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108 Guidebook for Conducting Airport User Surveys Similarly, departing passengers who are visitors to the area may be able to recall information about greeters who met them on their arrival, but they may not know how long those greeters spent at the airport or whether they used any airport services or concessions while waiting. Departing passengers who are residents of the area are less likely to be able to provide informa- tion about greeters who will meet them on their return, because this has yet to take place. Therefore, it may be desirable to survey greeters and well-wishers themselves in non-secure parts of the airport. This is especially true if it would be useful to have information on their use and satis- faction with the facilities, services, and concessions, or to obtain their suggestions. Because it will not always be obvious who are passengers and who are greeters or well-wishers without asking them, information on greeters and well-wishers will generally be obtained as part of a survey that includes passengers as well, but using separate questionnaires or separate questions on a common question- naire. These surveys are typically performed at the various groundside locations. The problems with sampling bias are more acute with greeter and well-wisher surveys than passenger surveys. Well-wishers will often not want to take the time to participate in a survey during the short period they have with the passengers, and they will typically not remain in the terminal long after the passengers proceed though security. Greeters are usually easier to inter- view as they wait for the passenger to arrive, but the sample will be biased towards greeters who spend a longer time at the airport, especially for delayed flights. This bias can result in biased esti- mates of characteristics such as the time spent in the terminal, the time their vehicle is parked, and the amount spent at the concessions. Care must be taken to ensure that greeters and well-wishers are not double-counted when ana- lyzing the results of surveys of air passengers in which multiple responses may be received from a given air travel party. Greeters and well-wishers will usually be at the airport to see off all mem- bers of the air travel party, which must be taken into account when tallying the numbers of greeters and well-wishers per passenger. There will often be more than one greeter or well-wisher meeting or seeing off an air travel party, but only one survey response will be obtained from each group. Thus the number of greeters or well-wishers in the group should be collected, as well as the size of the air travel party they are meeting or seeing off. Care should also be taken in express- ing the results to account for air travel parties that do not have greeters or well-wishers. In the case of well-wishers, this information can be obtained from air passenger surveys. However, esti- mating the number of arriving air parties that are not met is more difficult. The total number of greeters and well-wishers can be estimated by comparing the reported use of short-term park- ing by greeters and well-wishers with statistics on exits from short-term parking by duration. 5.9 Groundside Surveys Groundside surveys form a special type of air passenger survey that can be used to obtain detailed information for planning airport groundside facilities. Groundside surveys are charac- terized by two key factors: first, the survey sample is typically not a controlled random sample of the target population; and second, the interview process is directed at the occupants of a vehicle rather than individual travelers. In the absence of a structured sample plan from which to derive weight factors for each interview, it is necessary to obtain ancillary data in order to calculate appropriate weights for the survey responses. 5.9.1 Purpose Groundside surveys are used to gather information on vehicle use patterns by air passengers and associated greeters and well-wishers to plan future groundside facilities or to create and cal- ibrate a ground transportation model that will be used in future planning studies.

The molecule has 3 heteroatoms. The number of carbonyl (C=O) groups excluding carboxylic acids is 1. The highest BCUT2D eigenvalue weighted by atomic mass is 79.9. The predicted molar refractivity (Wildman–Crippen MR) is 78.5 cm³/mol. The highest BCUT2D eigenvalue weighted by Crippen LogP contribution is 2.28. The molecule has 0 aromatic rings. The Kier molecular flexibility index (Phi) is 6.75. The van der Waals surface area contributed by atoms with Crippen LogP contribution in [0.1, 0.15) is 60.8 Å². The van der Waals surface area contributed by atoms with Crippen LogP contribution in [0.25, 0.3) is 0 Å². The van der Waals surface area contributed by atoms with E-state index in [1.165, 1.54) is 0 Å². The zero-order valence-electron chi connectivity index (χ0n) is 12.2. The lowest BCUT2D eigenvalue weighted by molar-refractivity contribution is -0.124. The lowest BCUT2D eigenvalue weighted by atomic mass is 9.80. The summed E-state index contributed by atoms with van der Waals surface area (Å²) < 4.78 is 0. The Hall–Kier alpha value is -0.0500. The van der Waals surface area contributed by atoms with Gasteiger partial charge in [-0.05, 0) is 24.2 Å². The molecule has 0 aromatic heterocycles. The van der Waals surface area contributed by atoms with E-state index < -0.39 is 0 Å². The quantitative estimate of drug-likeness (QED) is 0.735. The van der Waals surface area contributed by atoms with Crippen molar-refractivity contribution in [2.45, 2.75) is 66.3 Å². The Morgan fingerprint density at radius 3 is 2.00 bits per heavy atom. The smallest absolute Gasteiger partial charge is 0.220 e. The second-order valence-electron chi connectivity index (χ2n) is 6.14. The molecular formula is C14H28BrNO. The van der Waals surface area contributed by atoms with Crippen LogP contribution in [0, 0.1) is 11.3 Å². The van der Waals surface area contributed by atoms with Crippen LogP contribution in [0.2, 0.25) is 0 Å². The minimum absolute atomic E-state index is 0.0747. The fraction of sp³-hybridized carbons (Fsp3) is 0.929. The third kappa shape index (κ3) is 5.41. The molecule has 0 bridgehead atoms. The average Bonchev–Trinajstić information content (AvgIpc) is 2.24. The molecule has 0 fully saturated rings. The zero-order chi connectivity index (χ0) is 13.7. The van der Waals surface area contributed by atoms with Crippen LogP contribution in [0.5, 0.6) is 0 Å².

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Air Passenger Surveys 109 The vehicle trips associated with the passengers on a single flight place loads in time and space on the groundside facilities. The sum of these loads for all flights in a planning period gives the varying load on all groundside facilities, which determines the resulting level of service provided by those facilities. Groundside surveys are designed to collect complete information on the vehicle trips serving arriving and departing air passengers, including the characteristics of the well-wishers and greeters that accompany those passengers. This information enables the development of four time curves associated with air passenger departure and arrival activity: The time before flight departure that air passengers and any accompanying well-wishers arrive at the airport. The time well-wishers leave the airport, either before or after the flight departure. The time that greeters arrive at the airport with respect to the arrival time of the flight they are meeting. The time that air passengers and any accompanying greeters leave the airport after the flight arrival. 5.9.2 Ancillary Data To handle the sampling rates of this type of survey during the analysis, it is necessary to ensure the survey population is well defined. Groundside interviews will yield air passenger informa- tion linked to specific flights. Therefore, to know how each interview should be factored so that the survey results represent the characteristics of all O/D air passengers, passenger counts should be obtained for each flight. In the case of through flights, it will be necessary to obtain counts of both the terminating and originating passengers. If passenger loads on each flight are not available from the airlines or the airport, they must be estimated using an alternative data source. The airline schedule for the airport can be obtained prior to the survey for the survey period from the OAG or similar sources. This dataset will pro- vide scheduled arrival and departure times, along with aircraft type, from which the number of seats can be estimated. Recent data from the airlines can be used to apply load factors to each flight, by flight sector, to generate estimates of enplaned and deplaned passengers. Since connect- ing passengers do not use the groundside facilities, they must be subtracted to obtain estimates of O/D passengers.24 A key aspect of groundside surveys is that the interview is directed at the occupants of vehi- cles, rather than a group of air passengers. With this in mind, the survey planning team must be able to supplement the interview process with data from traffic counts, possibly in combination with other data sources. The factoring process, involving vehicles as the base unit, requires data from a variety of sources so that the interviews of the occupants of each vehicle can be made rep- resentative of the population. These data sources include the following: Parking ticket data--to factor the interviews at the parking lots. Curb activity--to factor the interviews at the curbside, including both the public vehicle area and taxi queues.25 24 Quarterly data on connecting passengers by airline and flight sector can be estimated from the U.S. Department of Trans- portation Bureau of Transportation Statistics airline Origin/Destination Survey database. 25 Information on conducting curb activity surveys can be found in the documentation for the 2005 Groundside Survey at Toronto Pearson International Airport (see the Bibliography).